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radicals_key - OWLS Radicals 1(a Contributors Hybrid H2C...

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OWLS: Radicals Solutions 1. (a) Contributors: H 2 C CH 2 H 2 C CH 2 Hybrid: H 2 C CH 2 δ δ Contributors: CH 2 CH 2 CH 2 CH 2 Hybrid: CH 2 δ δ δ δ Contributors: Same as the given structure, because lone pairs cannot provide resonance stabilization of an adjacent unpaired electron. See answer 2(c) below. Hybrid: Same as the one resonance contributor. (b) Resonance contributor preference rules for radicals: The most significant radical resonance contributor places the unpaired electron where it is most stable (most substituted carbon, and/or with pi bond resonance). Example: Primary radical Tertiary radical Less significant More significant The most significant radical resonance contributor has the least number of unpaired electrons. Example: H 2 C CH 2 H 2 C CH 2 Three unpaired electrons One unpaired electron Less significant More significant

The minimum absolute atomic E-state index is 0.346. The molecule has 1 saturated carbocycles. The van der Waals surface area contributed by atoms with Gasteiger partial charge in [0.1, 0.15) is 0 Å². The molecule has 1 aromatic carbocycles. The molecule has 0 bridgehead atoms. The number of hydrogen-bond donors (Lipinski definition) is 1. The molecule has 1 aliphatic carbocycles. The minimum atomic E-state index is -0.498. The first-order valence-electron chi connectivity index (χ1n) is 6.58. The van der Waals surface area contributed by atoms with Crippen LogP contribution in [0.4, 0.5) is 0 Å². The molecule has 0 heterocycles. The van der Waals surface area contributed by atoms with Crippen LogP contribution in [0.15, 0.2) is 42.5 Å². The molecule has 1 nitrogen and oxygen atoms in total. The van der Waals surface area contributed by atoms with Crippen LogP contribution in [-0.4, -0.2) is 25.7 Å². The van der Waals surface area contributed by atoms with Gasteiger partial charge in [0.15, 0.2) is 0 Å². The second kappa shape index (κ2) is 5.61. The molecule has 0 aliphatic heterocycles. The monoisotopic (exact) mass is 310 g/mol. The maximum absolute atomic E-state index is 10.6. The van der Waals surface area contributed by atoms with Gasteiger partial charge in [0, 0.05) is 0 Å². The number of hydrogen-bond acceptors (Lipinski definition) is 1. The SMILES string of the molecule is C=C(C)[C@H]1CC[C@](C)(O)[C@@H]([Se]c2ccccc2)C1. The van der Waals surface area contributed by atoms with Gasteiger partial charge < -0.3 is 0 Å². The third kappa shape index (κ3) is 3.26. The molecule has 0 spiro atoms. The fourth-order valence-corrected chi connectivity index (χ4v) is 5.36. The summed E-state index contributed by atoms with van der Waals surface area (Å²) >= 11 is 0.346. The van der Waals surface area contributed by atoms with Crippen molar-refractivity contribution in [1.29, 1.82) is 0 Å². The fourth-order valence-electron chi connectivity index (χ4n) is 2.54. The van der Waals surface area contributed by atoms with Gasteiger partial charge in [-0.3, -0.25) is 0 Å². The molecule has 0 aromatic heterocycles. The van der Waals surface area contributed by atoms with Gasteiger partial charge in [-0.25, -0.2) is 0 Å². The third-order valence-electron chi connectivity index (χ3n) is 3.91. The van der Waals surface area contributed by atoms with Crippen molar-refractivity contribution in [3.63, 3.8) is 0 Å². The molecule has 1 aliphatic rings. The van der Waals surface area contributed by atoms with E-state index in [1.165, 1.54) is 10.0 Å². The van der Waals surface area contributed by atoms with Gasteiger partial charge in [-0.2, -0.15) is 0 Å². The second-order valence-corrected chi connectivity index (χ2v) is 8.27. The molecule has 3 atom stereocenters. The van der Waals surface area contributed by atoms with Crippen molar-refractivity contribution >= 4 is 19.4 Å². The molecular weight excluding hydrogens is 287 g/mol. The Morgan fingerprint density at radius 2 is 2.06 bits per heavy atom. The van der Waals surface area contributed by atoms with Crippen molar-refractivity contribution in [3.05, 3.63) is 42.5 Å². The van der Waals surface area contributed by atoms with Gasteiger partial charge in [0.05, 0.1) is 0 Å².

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OWLS: Radicals Solutions 2 2. (a) Number of carbons bonded to the carbon bearing the unpaired electron: In a radical, the carbon bearing the unpaired electron has seven valence electrons and an open octet so it is electron deficient. Alkyl groups are weak electron donors. They can release electron density to a neighboring carbon atom with an open octet, thereby stabilizing the radical. Increasing the number of alkyl groups adjacent to the radical carbon increases the stability of the radical. H C H H < H C CH 3 H < H 3 C C CH 3 H < H 3 C C CH 3 CH 3 Methyl Least stable Primary (1 o ) Secondary (2 o ) Tertiary (3 o ) Most stable Carbocations also have an electron-deficient carbon, so carbocation stability is influenced in a similar manner.
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